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Jim Sutton Speech - Wool Board AGM, Napier

Office of Hon Jim Sutton
Speech Notes 29 October 2001

Wool Board AGM, Napier


Chairman Bruce Munro, ladies and gentlemen: As a long-time wool producer, as well as the holder of two significant economic portfolios, I appreciate the opportunity to attend part of your conference and to convey to you some of my own views.

This is crunch time. Your industry stands at the crossroads. One side, oblivion. The other, chaos.

Which way will you go?

>From reading newspaper reports of your industry, you would think that the wool industry is in total crisis, that earnings are virtually nothing, that wool is no longer an important product for New Zealand.

But wool is an important product for New Zealand.

New Zealand is the second largest producer of wool on a "clean" basis in the world, and produces 14 per cent of world production.

Wool fibre export earnings for the year ending June last year were $801 million. Wool textile exports were another $241 million during that time, with sheepskings and sheepskin products contributing a further $52 million.

So in total, wool and wool products earned almost $1.1 billion dollars ? 4.2 per cent of the total value of New Zealand merchandise exports.

That's not an insignificant amount.

The New Zealand economy has traditionally lived off the sheep's back, from both wool and meat. Apart of a surge from dairy, not too much has changed.

Perhaps that's part of the problem.

The wool industry has been suffering from declining returns for many years now, and not surprisingly growers are demanding change.

It is of course easy to blame problems in the wool industry on marketing structures and on the Wool Board itself. I do not, however, believe that the Wool Board and its promotion and marketing structures are principally to blame for declining industry prosperity.

Wool has lost market share, and has declined in profitability mainly because the industry has failed to keep pace with technological change and new product development in the synthetic fibre industries.

Huge research and development investment internationally has driven product innovation and improvement in synthetic fibres. This innovation has reduced the price of synthetics, and, above all, improved their performance characteristics. This, in turn, has meant that textile manufacturers have directed their investment into new machinery suited to synthetics and not wool.

You can see that change here, in New Zealand. What do people wearing casual or sporting clothing put on when they get cold? It's probably a cotton sweatshirt or a polar fleece pullover made from recycled plastic. If you're lucky, it's an Icebreaker jersey made from finely-knitted merino wool.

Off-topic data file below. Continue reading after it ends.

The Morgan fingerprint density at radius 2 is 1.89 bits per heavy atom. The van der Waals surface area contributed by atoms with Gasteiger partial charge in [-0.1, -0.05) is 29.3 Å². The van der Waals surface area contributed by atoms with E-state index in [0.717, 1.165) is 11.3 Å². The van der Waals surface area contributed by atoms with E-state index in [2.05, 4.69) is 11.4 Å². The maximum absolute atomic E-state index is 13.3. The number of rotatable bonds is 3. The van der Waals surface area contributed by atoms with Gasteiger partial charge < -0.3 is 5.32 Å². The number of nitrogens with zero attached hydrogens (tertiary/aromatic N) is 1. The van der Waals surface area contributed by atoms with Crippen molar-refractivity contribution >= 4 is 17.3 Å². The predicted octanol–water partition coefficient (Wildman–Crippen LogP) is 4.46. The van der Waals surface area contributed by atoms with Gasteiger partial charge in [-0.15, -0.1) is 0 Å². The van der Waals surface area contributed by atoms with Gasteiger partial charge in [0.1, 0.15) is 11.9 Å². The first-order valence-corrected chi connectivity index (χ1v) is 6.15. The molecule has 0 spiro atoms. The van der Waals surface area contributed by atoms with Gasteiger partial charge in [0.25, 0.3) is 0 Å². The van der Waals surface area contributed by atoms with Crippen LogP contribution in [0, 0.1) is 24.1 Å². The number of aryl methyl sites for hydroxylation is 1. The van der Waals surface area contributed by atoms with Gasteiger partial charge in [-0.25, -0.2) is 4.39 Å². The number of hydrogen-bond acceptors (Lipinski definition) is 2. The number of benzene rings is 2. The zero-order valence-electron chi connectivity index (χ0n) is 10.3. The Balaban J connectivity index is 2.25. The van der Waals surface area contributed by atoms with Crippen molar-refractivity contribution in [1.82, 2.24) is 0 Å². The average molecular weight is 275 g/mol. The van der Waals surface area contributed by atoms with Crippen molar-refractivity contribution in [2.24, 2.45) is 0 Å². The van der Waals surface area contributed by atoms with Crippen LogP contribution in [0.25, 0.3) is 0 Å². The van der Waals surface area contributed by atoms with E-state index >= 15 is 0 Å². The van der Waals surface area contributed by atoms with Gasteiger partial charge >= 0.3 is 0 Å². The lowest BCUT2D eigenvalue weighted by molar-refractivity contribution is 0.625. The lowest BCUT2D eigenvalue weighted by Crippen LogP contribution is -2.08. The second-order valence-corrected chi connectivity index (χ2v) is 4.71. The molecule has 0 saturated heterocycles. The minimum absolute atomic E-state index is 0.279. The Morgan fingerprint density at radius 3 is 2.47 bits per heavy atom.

It's rarely that basic woolen sweater that everyone used to wear all those years ago.

Wool is now a fashion item, one among many, not the automatic choice.

I think there are some lessons in a comparison between the wool industry and the sheep meat industry of the early 1980s.

At that time, the meat industry was grappling with low prices, weak demand, and declining competiveness compared to white meats and other alternative products. Sheep meat was seen in some markets as tough, smelly, and poorly presented. It was often cut to unappealling specifications and was of uneven and sometimes unsatisfactory quality.

Some farmers in the 1980s felt there was no future in meat and it might be better to move into all wool farming?

Now, in 2001, the sheep meat industry is profitable.

Part of this is due to marketing entrepreneurship and changed industry structures. However, I believe the major factor in sheep meat profitability has been the improved eating quality of our lamb exports, together with enhanced packaging, presentation, and cuts that appeal to changing consumer needs. This has been achieved through niche market development, greater responsiveness to customer demand, technological advances in meat tenderness, consistent quality, and chilling and packaging innovation.

Ladies and Gentlemen: if you take away nothing else from my speech today, remember this part.

As minister of agriculture in this Labour-Alliance government, it doesn't matter too much what I think of your industry's structures. You keep working on whatever you think is the best model for your industry.

Labour policy is quite clear on producer board reform. If you bring me changes you want to implement that are supported by a majority of industry players, are fair to minority interests, and are in the national interest, then I'm here to facilitate that change through the necessary legislative process.

We are not driven by ideology to force-feed farmers with the demolition of co-operative structures and discourage collective provision of industry good services.

So far in the term of this government, you've seen that facilitation for the dairy industry, the kiwifruit industry, and the pipfruit industry. I'm pretty relaxed about the general thrust of the reforms to industry structures that have been endorsed by farmer referendum, including the dissolution of the Wool Board. And I'm reasonably content with the management of the reform process so far ? a far more difficult task than some critics appear to appreciate.